The superannuation system continues to fail small business owners by limiting lump-sum contributions from those who can reasonably top up their super only after the sale of their business, the sector’s ombudsman, Kate Carnell, says.
Super is often the last priority of business owners, who struggle to cover the rent and pay themselves a living wage, Carnell told the Women, Super and Wealth Summit in Sydney on Thursday. When they are eventually in a financial position to pay into their super, often later in life, the annual limit makes it difficult for them to catch up.
“The comment about getting money into super early is absolutely true if you’re employed, but not if you’ve just started a small business and are in the less than $18,000 taxable income space or, for that matter, the under $37,000 taxable income space – and that’s a very large percentage [of people],” she said.
“I think some of the proposals for top ups and so on are a good idea…but I think it’s got to be even more flexible because, as a small businessperson, the time when you can put money into super is usually when you sell your business or have an unusually good sale or something else unusual happens,” she explained. “You’ve got to be able to top up your super at that point in time, and the system is too inflexible to allow that to happen.”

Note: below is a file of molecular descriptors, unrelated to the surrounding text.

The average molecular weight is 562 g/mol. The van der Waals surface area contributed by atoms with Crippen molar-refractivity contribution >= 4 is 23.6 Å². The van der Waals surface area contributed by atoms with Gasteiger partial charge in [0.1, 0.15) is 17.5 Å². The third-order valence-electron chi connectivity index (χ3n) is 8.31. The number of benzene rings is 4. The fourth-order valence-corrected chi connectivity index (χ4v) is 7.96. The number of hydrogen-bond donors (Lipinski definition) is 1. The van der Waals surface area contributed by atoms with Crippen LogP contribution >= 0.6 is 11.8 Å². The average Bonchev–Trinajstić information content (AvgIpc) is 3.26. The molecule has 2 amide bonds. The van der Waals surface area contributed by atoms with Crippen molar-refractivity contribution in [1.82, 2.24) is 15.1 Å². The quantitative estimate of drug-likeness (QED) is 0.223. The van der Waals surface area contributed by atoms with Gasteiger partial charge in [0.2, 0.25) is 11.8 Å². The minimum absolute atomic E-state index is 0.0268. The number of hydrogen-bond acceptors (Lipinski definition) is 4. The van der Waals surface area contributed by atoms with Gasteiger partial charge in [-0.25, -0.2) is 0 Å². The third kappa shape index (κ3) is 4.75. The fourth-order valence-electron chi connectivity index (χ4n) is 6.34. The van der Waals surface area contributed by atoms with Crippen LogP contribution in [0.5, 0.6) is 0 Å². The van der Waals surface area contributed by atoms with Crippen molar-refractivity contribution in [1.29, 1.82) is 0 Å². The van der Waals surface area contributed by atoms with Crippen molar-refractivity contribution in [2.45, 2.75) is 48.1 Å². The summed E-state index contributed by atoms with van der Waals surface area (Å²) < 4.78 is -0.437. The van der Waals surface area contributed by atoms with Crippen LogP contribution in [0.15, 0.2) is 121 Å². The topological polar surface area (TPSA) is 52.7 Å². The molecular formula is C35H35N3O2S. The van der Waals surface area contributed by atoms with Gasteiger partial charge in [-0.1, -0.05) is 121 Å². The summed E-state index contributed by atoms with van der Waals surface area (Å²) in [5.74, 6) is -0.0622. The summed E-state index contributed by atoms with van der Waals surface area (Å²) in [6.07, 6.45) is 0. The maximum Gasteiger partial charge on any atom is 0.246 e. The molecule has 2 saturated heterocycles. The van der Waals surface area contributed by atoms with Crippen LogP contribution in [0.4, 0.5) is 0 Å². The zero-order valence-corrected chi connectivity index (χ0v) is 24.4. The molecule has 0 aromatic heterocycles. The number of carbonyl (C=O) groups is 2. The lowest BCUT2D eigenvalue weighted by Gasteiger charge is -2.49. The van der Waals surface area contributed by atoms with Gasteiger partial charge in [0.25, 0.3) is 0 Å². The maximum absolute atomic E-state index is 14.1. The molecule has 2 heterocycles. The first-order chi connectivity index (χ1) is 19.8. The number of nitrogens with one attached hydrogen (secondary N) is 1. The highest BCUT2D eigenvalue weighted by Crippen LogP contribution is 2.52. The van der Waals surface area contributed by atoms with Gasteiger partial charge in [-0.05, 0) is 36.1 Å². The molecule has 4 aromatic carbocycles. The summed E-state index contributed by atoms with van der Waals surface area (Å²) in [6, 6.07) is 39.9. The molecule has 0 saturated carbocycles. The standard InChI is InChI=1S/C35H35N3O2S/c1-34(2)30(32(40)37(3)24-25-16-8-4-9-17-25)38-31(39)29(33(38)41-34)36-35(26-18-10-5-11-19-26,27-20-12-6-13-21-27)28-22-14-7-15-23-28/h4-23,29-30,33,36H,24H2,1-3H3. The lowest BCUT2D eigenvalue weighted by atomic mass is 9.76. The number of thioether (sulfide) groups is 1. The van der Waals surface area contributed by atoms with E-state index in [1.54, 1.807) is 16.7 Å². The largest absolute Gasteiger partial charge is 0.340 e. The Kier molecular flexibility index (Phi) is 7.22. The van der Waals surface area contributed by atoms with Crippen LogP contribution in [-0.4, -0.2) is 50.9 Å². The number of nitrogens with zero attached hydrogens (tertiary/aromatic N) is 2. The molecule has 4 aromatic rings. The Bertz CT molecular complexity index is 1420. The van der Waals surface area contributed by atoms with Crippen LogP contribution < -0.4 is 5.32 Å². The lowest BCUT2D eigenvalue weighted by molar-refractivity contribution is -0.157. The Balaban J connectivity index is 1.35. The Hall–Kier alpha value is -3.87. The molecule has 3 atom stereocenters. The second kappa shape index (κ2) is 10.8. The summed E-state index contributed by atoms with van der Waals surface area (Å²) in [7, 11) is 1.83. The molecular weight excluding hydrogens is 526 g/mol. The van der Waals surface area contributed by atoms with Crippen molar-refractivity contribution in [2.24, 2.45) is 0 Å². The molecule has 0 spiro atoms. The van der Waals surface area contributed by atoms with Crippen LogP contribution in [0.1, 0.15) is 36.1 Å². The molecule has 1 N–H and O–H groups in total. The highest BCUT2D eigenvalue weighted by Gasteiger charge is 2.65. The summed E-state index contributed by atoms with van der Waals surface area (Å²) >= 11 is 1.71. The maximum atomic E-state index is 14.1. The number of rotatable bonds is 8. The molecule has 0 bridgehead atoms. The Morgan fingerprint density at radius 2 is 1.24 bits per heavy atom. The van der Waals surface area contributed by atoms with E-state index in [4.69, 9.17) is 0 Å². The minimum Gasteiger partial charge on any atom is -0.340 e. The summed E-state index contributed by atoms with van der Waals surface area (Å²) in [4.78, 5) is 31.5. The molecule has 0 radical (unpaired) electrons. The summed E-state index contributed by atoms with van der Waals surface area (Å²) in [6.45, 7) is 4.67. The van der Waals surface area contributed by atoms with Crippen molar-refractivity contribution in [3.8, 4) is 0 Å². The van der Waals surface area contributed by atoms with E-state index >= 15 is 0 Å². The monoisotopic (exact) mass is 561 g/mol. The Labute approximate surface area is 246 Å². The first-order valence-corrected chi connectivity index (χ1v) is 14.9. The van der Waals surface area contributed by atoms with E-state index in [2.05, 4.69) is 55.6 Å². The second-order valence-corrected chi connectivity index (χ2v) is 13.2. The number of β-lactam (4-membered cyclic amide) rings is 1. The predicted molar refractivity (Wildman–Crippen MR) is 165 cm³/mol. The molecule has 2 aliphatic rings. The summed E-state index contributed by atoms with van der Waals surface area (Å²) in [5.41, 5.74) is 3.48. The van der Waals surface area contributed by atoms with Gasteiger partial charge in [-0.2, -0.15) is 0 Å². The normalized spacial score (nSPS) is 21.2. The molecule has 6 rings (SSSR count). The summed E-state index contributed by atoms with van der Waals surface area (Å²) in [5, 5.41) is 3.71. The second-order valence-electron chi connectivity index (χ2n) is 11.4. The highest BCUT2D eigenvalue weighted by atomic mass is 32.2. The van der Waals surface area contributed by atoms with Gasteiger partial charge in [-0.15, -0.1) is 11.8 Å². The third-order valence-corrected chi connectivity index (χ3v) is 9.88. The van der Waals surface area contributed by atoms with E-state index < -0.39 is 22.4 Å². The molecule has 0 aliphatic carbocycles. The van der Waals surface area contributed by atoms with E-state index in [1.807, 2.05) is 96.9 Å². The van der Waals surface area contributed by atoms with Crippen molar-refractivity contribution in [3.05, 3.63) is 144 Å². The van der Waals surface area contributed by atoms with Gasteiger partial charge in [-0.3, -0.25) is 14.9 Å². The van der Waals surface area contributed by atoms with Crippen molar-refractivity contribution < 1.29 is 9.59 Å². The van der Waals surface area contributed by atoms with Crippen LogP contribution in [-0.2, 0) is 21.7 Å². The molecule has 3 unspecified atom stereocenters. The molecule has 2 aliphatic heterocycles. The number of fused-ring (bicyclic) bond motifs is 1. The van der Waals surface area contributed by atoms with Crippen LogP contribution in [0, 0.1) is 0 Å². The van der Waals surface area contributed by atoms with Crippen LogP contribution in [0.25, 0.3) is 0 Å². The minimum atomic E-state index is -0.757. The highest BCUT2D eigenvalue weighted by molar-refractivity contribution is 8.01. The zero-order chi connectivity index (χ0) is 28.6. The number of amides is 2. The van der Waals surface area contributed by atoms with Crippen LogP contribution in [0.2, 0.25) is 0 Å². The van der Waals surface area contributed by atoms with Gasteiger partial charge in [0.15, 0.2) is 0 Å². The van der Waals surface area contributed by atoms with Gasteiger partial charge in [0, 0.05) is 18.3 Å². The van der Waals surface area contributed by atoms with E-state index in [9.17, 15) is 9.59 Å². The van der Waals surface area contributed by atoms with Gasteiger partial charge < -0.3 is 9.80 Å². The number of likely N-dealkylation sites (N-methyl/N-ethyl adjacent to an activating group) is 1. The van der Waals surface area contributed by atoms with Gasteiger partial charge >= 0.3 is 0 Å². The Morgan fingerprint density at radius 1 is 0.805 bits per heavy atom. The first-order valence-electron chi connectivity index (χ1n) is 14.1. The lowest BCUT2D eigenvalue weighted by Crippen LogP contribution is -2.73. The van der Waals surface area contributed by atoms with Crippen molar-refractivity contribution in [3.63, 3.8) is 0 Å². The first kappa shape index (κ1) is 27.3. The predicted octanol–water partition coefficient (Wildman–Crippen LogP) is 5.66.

Carnell said the onus is on legislators to increase contribution flexibility for owners of small businesses – almost half of which have women listed as a proprietor, recent figures show. One solution would be allowing spouses to compensate for their partner’s years out of the workforce by making regular contributions to their super, she said.
“We want more people to be able to fund as much of their retirement as possible, so we’ve got to be able to make it simpler for small businesses to put sometimes lots of money, very irregularly, into their super funds,” she added.
Conexus Financial, the publisher of Professional Planner, was the official media partner of the Women, Super and Wealth Summit 2017. The Summit was jointly presented by the SMSF Association and Financial Services Council, with the support of the Commonwealth Bank.